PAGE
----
Question: In your December article you wrote that Switzerland and Sweden both turned away Jews trying to escape Hitler’s ovens. I am aware that the Swiss did just that, plus stole millions of dollars from the Jews. However, I lived in Sweden during all the war years and my family received a Jewish school teacher into our home. Other members of our family gave shelter to Jews. I remember one family of five, having left all behind, escaped in a small boat. A cousin of my father’s gave them a house to live in. I never heard of any government interference in any of this. Sweden also sheltered the children from Finland all the years of the war. I went to school with several of them....I have always loved the Jewish people and it was a great joy to me that my family had helped so many of them.
Answer: Thank you for writing. I owe an apology to you and all Swedes. I was going by memory in that statement (my memory is usually accurate but I shouldn’t trust it in something so important) and confused Finland with Sweden. For example, I was thinking of the boat with 53 Jews aboard, one pregnant woman, who sought asylum in Finland. They allowed the woman to give birth to her child in a hospital, then sent the boat back. In despair, three of the refugees jumped overboard on the way back and drowned. In spite of such incidents, however, Finland did provide shelter to several thousand Jews. And though Switzerland turned many back, about 6,000 were given refuge in that country. Of course, to turn even one back was heartless.
As for Sweden, however, she had one of the best records. The Nazis listed 8,000 Jews in Sweden whom they hoped to gather into their extermination program. So far as we know, none of those Jews was taken, and Sweden took in many escaping from other countries, including from Norway. Unfortunately, Sweden, which remained neutral during the war, allowed Nazi trains to pass through its territory into and out of Norway. Nevertheless, nearly 1,000 Jews were smuggled from Norway into Sweden and safety. In an amazing operation, nearly 6,000 Jews, 1,300 part-Jews and almost 700 Christians married to Jews were ferried by Danish sea captains and fishermen into Sweden, where they survived the war, leaving only about 500 Jews who fell into Nazi hands in Denmark. They were taken to Theresienstadt, but on April 14, 1945, a Swedish diplomat, Count Folke Bernadotte, negotiated the release of 423 back to Denmark and these all survived the war. Another 3,000 Jews had been taken in by Sweden from Germany, Austria and Czechoslovakia prior to outbreak of war.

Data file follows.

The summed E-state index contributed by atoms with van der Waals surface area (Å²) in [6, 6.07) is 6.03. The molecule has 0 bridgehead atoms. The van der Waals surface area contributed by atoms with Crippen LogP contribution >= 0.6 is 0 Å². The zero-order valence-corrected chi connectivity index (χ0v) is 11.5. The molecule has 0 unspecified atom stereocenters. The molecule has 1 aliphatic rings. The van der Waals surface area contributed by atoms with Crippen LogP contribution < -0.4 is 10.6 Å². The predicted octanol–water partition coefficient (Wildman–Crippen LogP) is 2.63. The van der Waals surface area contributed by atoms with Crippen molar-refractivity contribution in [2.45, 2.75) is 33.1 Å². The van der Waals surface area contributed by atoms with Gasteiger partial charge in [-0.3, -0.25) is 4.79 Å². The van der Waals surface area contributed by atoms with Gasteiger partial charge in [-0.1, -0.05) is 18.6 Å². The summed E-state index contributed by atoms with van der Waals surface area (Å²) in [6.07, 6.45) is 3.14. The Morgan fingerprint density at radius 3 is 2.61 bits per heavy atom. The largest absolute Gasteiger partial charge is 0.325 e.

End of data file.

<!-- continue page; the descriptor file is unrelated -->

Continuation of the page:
Everyone has heard of Raoul Wallenberg, the Swedish diplomat who came to Budapest specifically to save Hungarian Jews on July 9, 1944. Due to the protest of Sweden’s king, deportation of Jews had been halted by the Hungarian authorities the day before. Together, Wallenberg and the Swiss consul, Charles Lutz, were able to set up nearly 80 buildings under Swiss diplomatic protection where about 25,000 Jews were saved. They worked desperately while Nazis roamed Budapest slaughtering the Jews. Nearly 120,000 Jews were saved by the arrival of Soviet troops. Sadly, however, Wallenberg was summoned to Soviet military head7quarters and disappeared, fate unknown.
In spite of the great care that we all take here at TBC to be 100 percent accurate, we are not perfect and this error crept in and was not discovered. Thank you for pointing it out to us, and once again I apologize for the mistake.